But what I have seen from the LGBTQ community is the opposite. I'm seeing people who recognize that queer and trans liberation is also connected to the liberation of other marginalized people, including Muslims. On Sunday, I found comfort and support in the presence of my best friend, who is Muslim. I assured her that I knew that bigotry and homophobia were at the root of the attack by Omar Mateen, and that I knew not to ascribe his violence to Islam. I held space for her to tell me how she felt about the news, at a moment when Islamophobia is at an all-time high. She was scared, and I hated that. The same people who are making her afraid to be a Muslim are the ones who contributed to the homophobic culture that encouraged Mateen.

You see, the United States made Mateen. Just like the nine Black people in South Carolina who were murdered last June in their place of worship, and the two civilians murdered at a women's health center in Colorado in November, the people who were at Pulse nightclub thought they were safe. But how do you create safe spaces in a country that was founded on violence and the exploitation of marginalized people? The Pulse shooting is a reminder that safe spaces can only do so much until our country acknowledges that the state itself perpetuates violence toward the most vulnerable in our society every single day.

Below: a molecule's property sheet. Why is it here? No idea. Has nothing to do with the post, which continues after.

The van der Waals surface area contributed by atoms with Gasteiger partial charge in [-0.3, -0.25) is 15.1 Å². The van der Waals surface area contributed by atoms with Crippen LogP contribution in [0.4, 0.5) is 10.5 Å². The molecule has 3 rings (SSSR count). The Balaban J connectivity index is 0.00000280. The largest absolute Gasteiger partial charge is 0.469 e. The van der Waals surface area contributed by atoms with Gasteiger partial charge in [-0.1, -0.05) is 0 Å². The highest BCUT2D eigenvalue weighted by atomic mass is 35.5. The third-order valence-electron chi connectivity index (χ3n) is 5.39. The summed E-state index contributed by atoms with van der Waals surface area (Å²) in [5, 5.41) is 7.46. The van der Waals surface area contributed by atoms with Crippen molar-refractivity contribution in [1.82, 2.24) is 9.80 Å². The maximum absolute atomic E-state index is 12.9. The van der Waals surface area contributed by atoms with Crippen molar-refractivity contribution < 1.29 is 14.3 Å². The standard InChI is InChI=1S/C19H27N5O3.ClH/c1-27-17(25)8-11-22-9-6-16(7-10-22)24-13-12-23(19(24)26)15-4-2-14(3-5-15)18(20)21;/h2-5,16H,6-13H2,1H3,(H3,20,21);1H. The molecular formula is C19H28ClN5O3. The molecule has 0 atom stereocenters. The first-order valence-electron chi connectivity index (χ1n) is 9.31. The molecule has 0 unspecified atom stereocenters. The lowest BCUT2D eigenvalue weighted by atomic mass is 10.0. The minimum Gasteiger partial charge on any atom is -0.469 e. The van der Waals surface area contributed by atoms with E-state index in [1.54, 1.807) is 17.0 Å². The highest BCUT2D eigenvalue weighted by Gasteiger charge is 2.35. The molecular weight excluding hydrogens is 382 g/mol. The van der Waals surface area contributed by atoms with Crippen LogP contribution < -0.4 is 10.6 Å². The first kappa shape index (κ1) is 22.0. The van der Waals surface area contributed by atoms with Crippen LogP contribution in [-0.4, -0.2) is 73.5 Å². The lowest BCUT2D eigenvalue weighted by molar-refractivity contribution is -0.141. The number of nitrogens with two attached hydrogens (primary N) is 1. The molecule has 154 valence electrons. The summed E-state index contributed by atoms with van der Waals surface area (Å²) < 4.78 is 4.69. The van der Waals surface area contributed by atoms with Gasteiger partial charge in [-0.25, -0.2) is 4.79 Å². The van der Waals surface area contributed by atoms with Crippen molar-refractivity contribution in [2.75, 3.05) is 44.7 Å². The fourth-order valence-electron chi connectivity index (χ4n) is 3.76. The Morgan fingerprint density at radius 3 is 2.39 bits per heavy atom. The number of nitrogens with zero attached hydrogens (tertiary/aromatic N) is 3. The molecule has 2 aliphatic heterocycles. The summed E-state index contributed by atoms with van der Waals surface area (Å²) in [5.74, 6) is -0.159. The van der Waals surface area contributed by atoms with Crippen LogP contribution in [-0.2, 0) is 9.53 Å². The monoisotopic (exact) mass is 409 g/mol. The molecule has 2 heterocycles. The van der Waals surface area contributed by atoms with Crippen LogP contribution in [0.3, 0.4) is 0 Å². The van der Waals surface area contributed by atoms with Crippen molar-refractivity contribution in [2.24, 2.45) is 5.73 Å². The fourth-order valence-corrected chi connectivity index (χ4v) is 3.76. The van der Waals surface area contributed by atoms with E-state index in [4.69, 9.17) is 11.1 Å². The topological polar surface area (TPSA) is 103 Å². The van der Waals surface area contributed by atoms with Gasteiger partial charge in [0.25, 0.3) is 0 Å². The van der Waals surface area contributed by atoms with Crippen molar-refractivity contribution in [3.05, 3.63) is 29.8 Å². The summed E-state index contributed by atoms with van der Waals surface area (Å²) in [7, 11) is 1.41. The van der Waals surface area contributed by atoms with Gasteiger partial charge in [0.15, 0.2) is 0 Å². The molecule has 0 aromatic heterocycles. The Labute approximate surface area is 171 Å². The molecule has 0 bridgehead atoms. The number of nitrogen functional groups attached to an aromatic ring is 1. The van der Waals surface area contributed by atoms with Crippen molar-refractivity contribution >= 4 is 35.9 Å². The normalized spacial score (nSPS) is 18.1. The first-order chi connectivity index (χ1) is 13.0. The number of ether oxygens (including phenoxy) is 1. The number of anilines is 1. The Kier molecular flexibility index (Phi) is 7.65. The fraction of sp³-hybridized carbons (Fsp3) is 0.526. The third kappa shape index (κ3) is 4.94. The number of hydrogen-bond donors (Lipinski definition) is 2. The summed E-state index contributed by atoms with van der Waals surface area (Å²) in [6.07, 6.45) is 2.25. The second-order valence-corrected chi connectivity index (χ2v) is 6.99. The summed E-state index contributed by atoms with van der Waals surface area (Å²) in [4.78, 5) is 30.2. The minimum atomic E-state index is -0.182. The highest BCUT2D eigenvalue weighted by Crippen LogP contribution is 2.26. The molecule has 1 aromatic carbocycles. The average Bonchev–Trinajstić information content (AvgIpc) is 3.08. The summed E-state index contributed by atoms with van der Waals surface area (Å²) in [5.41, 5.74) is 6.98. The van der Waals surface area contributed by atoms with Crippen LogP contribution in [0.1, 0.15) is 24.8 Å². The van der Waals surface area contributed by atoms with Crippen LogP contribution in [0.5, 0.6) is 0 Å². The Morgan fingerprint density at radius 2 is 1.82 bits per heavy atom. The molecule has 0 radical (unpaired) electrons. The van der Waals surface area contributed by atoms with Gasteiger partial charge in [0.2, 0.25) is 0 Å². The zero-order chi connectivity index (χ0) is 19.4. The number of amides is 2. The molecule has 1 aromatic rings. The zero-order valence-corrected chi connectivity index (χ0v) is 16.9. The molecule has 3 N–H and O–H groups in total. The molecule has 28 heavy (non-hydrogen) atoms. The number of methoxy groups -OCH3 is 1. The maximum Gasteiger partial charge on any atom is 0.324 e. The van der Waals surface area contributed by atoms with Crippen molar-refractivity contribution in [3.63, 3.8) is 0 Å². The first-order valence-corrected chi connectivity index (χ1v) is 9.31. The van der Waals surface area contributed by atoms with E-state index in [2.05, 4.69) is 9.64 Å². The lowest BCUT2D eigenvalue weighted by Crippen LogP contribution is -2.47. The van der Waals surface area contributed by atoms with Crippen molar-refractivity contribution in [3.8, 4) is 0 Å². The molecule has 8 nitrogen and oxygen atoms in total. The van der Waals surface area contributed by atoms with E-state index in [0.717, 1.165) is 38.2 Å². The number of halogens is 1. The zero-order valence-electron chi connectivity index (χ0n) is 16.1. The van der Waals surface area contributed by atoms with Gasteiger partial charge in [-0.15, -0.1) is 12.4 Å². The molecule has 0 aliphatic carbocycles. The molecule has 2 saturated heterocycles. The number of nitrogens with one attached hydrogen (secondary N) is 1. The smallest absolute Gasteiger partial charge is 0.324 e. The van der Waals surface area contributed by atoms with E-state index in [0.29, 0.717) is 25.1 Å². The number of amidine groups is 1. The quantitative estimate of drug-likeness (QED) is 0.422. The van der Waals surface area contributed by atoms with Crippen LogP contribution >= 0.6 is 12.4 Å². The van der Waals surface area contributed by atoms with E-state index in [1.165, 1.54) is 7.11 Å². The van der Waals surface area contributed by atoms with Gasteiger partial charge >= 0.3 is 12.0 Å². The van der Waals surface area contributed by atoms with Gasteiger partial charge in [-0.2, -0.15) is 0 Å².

I see straight, cis people asking what they can do to help to prevent something terrible like this from happening again, and I would suggest that apart from advocating for gun control and challenging toxic masculinity, it is urgent for people throughout our society to deliberately center and amplify the voices and experiences of queer and trans people, especially queer and trans people of color, in every school, workplace and community gathering.

Say something when your queer and trans friends are not around and discrimination is happening right at the dinner table. Genuinely get to know us -- our truth and experiences -- when we are alive. Hold space for us when we are grieving. Do not wait for our untimely deaths to center our stories.

Copyright, Truthout. May not be reprinted without permission.

Delma Catalina Limones

Delma Catalina Limones is a queer Latina reproductive justice advocate from Texas.


Hide Comments

blog comments powered by Disqus